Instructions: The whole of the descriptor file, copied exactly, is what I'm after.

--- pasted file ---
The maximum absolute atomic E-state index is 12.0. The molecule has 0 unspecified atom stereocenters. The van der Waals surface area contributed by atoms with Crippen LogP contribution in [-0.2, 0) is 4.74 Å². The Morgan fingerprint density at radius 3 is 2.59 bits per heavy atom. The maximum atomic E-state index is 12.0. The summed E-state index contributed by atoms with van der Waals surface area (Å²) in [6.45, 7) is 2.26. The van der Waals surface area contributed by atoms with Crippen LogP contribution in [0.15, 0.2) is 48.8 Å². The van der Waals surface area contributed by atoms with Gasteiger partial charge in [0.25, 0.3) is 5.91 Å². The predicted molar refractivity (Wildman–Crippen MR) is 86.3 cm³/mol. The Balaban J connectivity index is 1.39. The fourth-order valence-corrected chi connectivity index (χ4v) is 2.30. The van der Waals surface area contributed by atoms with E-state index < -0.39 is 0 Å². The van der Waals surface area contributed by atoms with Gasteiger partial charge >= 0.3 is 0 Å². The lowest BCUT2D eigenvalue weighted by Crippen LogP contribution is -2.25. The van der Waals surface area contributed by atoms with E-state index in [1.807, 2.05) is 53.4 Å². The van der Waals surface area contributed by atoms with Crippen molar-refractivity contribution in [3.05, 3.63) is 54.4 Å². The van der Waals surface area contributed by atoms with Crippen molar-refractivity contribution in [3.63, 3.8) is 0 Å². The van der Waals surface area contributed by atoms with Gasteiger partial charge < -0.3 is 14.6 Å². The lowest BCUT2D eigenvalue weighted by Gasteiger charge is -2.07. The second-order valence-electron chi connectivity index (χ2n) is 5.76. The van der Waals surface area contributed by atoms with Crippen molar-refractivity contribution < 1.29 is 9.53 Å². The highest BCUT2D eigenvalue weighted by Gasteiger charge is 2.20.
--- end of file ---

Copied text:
The maximum absolute atomic E-state index is 12.0. The molecule has 0 unspecified atom stereocenters. The van der Waals surface area contributed by atoms with Crippen LogP contribution in [-0.2, 0) is 4.74 Å². The Morgan fingerprint density at radius 3 is 2.59 bits per heavy atom. The maximum atomic E-state index is 12.0. The summed E-state index contributed by atoms with van der Waals surface area (Å²) in [6.45, 7) is 2.26. The van der Waals surface area contributed by atoms with Crippen LogP contribution in [0.15, 0.2) is 48.8 Å². The van der Waals surface area contributed by atoms with Gasteiger partial charge in [0.25, 0.3) is 5.91 Å². The predicted molar refractivity (Wildman–Crippen MR) is 86.3 cm³/mol. The Balaban J connectivity index is 1.39. The fourth-order valence-corrected chi connectivity index (χ4v) is 2.30. The van der Waals surface area contributed by atoms with E-state index < -0.39 is 0 Å². The van der Waals surface area contributed by atoms with Gasteiger partial charge >= 0.3 is 0 Å². The lowest BCUT2D eigenvalue weighted by Crippen LogP contribution is -2.25. The van der Waals surface area contributed by atoms with E-state index in [1.807, 2.05) is 53.4 Å². The van der Waals surface area contributed by atoms with Crippen molar-refractivity contribution in [3.05, 3.63) is 54.4 Å². The van der Waals surface area contributed by atoms with Crippen molar-refractivity contribution in [3.63, 3.8) is 0 Å². The van der Waals surface area contributed by atoms with Gasteiger partial charge < -0.3 is 14.6 Å². The lowest BCUT2D eigenvalue weighted by Gasteiger charge is -2.07. The second-order valence-electron chi connectivity index (χ2n) is 5.76. The van der Waals surface area contributed by atoms with Crippen molar-refractivity contribution < 1.29 is 9.53 Å². The highest BCUT2D eigenvalue weighted by Gasteiger charge is 2.20.